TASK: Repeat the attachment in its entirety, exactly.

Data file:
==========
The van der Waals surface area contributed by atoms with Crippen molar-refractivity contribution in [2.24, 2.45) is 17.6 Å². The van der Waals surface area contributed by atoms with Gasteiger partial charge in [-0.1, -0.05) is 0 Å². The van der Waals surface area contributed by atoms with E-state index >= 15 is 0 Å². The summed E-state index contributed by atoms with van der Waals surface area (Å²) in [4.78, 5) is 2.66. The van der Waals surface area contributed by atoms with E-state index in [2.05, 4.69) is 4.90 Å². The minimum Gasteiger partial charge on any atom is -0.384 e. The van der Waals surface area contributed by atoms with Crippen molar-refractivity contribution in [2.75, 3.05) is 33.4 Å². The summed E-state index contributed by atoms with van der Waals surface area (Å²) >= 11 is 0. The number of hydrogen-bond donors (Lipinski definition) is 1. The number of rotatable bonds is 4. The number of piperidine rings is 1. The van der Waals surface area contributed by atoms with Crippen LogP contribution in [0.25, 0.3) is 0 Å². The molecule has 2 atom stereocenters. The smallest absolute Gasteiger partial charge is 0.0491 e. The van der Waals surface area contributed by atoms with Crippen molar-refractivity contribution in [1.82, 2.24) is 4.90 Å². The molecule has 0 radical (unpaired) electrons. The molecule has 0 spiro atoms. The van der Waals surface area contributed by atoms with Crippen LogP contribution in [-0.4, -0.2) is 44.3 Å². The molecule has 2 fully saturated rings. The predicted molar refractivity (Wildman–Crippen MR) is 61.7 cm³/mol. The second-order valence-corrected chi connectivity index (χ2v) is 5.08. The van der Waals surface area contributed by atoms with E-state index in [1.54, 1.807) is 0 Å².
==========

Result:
The van der Waals surface area contributed by atoms with Crippen molar-refractivity contribution in [2.24, 2.45) is 17.6 Å². The van der Waals surface area contributed by atoms with Gasteiger partial charge in [-0.1, -0.05) is 0 Å². The van der Waals surface area contributed by atoms with E-state index >= 15 is 0 Å². The summed E-state index contributed by atoms with van der Waals surface area (Å²) in [4.78, 5) is 2.66. The van der Waals surface area contributed by atoms with E-state index in [2.05, 4.69) is 4.90 Å². The minimum Gasteiger partial charge on any atom is -0.384 e. The van der Waals surface area contributed by atoms with Crippen molar-refractivity contribution in [2.75, 3.05) is 33.4 Å². The summed E-state index contributed by atoms with van der Waals surface area (Å²) >= 11 is 0. The number of hydrogen-bond donors (Lipinski definition) is 1. The number of rotatable bonds is 4. The number of piperidine rings is 1. The van der Waals surface area contributed by atoms with Crippen LogP contribution in [0.25, 0.3) is 0 Å². The molecule has 2 atom stereocenters. The smallest absolute Gasteiger partial charge is 0.0491 e. The van der Waals surface area contributed by atoms with Crippen molar-refractivity contribution in [1.82, 2.24) is 4.90 Å². The molecule has 0 radical (unpaired) electrons. The molecule has 0 spiro atoms. The van der Waals surface area contributed by atoms with Crippen LogP contribution in [-0.4, -0.2) is 44.3 Å². The molecule has 2 fully saturated rings. The predicted molar refractivity (Wildman–Crippen MR) is 61.7 cm³/mol. The second-order valence-corrected chi connectivity index (χ2v) is 5.08. The van der Waals surface area contributed by atoms with E-state index in [1.54, 1.807) is 0 Å².